Social reformers of India ▪ Sale

India has a rich history of social reformers who have helped to establish the foundations of modern India, and, in some cases, have affected a world wide impact through political action and philosophic teachings. Especially given India's leaning towards oral and mythical rather than a written tradition throughout much of its history it is almost impossible to put together an exhaustive list of social reformers who have lived through the ages. Below are some of them.

Mahatma Gandhi

Mohandas Karamchand Gandhi (pronounced [ˈmoːɦənd̪aːs ˈkərəmtʃənd̪ ˈɡaːnd̪ʱi] (listen); 2 October 1869 – 30 January 1948) was the preeminent leader of Indian nationalism in British-ruled India. Employing nonviolent civil disobedience,Gandhi led India to independence and inspired movements for civil rights and freedom across the world. The honorific Mahatma (Sanskrit: "high-souled", "venerable"[2])-applied to him first in 1914 in South Africa,[3]-is now used worldwide. He is also called Bapu (Gujarati: endearment for "father",[4] "papa"[4][5]) in India.

Born and raised in a Hindu, merchant caste, family in coastal Gujarat, western India, and trained in law at the Inner Temple, London, Gandhi first employed nonviolent civil disobedience as an expatriate lawyer in South Africa, in the resident Indian community's struggle for civil rights. After his return to India in 1915, he set about organising peasants, farmers, and urban labourers to protest against excessive land-tax and discrimination. Assuming leadership of the Indian National Congress in 1921, Gandhi led nationwide campaigns for easing poverty, expanding women's rights, building religious and ethnic amity, ending untouchability, but above all for achieving Swaraj or self-rule.

Gandhi famously led Indians in challenging the British-imposed salt tax with the 400 km (250 mi) Dandi Salt March in 1930, and later in calling for the British to Quit India in 1942. He was imprisoned for many years, upon many occasions, in both South Africa and India. Gandhi attempted to practise nonviolence and truth in all situations, and advocated that others do the same. He lived modestly in a self-sufficient residential community and wore the traditional Indian dhoti and shawl, woven with yarn hand spun on a charkha. He ate simple vegetarian food, and also undertook long fasts as means of both self-purification and social protest.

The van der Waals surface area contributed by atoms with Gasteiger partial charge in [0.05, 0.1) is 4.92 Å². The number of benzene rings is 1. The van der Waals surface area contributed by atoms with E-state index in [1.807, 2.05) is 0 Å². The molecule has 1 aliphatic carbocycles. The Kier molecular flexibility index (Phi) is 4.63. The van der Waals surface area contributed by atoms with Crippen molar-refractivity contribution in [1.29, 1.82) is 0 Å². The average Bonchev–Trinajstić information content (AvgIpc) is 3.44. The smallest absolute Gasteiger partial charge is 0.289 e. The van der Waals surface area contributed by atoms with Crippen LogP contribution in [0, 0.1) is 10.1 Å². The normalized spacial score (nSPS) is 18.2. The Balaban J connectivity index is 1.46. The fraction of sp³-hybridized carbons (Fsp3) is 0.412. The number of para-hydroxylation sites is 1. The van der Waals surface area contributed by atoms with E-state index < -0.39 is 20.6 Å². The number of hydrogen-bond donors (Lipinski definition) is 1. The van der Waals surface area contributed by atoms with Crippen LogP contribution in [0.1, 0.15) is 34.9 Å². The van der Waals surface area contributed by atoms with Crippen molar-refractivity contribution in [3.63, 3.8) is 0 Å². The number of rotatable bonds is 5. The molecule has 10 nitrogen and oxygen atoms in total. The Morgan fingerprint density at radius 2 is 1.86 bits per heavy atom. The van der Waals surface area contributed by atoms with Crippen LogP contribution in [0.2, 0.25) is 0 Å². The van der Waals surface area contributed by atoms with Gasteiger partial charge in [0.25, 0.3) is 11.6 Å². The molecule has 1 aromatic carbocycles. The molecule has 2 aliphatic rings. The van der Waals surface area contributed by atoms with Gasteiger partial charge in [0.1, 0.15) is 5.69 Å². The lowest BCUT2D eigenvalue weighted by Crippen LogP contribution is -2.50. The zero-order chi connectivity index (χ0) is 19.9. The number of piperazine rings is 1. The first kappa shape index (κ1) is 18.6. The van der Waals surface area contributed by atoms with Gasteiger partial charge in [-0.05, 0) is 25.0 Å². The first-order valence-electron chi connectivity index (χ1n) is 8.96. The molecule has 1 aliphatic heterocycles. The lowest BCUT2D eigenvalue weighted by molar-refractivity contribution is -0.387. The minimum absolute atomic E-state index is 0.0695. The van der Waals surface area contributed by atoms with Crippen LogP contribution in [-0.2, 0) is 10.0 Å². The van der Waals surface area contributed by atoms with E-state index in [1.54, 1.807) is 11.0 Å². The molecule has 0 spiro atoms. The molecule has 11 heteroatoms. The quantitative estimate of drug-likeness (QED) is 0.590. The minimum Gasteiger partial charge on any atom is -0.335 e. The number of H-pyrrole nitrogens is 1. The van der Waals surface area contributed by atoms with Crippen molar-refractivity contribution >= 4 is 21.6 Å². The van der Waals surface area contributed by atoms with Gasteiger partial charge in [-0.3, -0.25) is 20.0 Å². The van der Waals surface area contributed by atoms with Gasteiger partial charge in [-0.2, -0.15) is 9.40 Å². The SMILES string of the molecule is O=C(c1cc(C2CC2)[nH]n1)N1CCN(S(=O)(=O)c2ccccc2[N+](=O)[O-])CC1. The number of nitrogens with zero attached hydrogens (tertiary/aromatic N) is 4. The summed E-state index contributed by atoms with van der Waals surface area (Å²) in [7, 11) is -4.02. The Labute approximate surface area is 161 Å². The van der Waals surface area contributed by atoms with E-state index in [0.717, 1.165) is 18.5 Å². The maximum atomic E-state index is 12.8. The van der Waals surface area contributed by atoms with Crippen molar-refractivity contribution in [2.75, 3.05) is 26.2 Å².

Gandhi's vision of a free India based on religious pluralism, however, was challenged in the early 1940s by a new Muslim nationalism which was demanding a separate Muslim homeland carved out of India.[6] Eventually, in August 1947, Britain granted independence, but the British Indian Empire[6] was partitioned into two dominions, a Hindu-majority India and Muslim Pakistan.[7] As many displaced Hindus, Muslims, and Sikhs made their way to their new lands, religious violence broke out, especially in the Punjab and Bengal. Eschewing the official celebration of independence in Delhi, Gandhi visited the affected areas, attempting to provide solace. In the months following, he undertook several fasts unto death to promote religious harmony. The last of these, undertaken on 12 January 1948 at age 78,[8] also had the indirect goal of pressuring India to pay out some cash assets owed to Pakistan.[8] Some Indians thought Gandhi was too accommodating.[8][9] Among them was Nathuram Godse, a Hindu nationalist, who assassinated Gandhi on 30 January 1948 by firing three bullets into his chest at point-blank range.[9]

Gandhi is commonly, though not officially,[10] considered the Father of the Nation[11] in India. His birthday, 2 October, is commemorated there as Gandhi Jayanti, a national holiday, and world-wide as the International Day of Nonviolence.==Mohandas Karamchand Gandhi==

Main article: Mohandas Karamchand Gandhi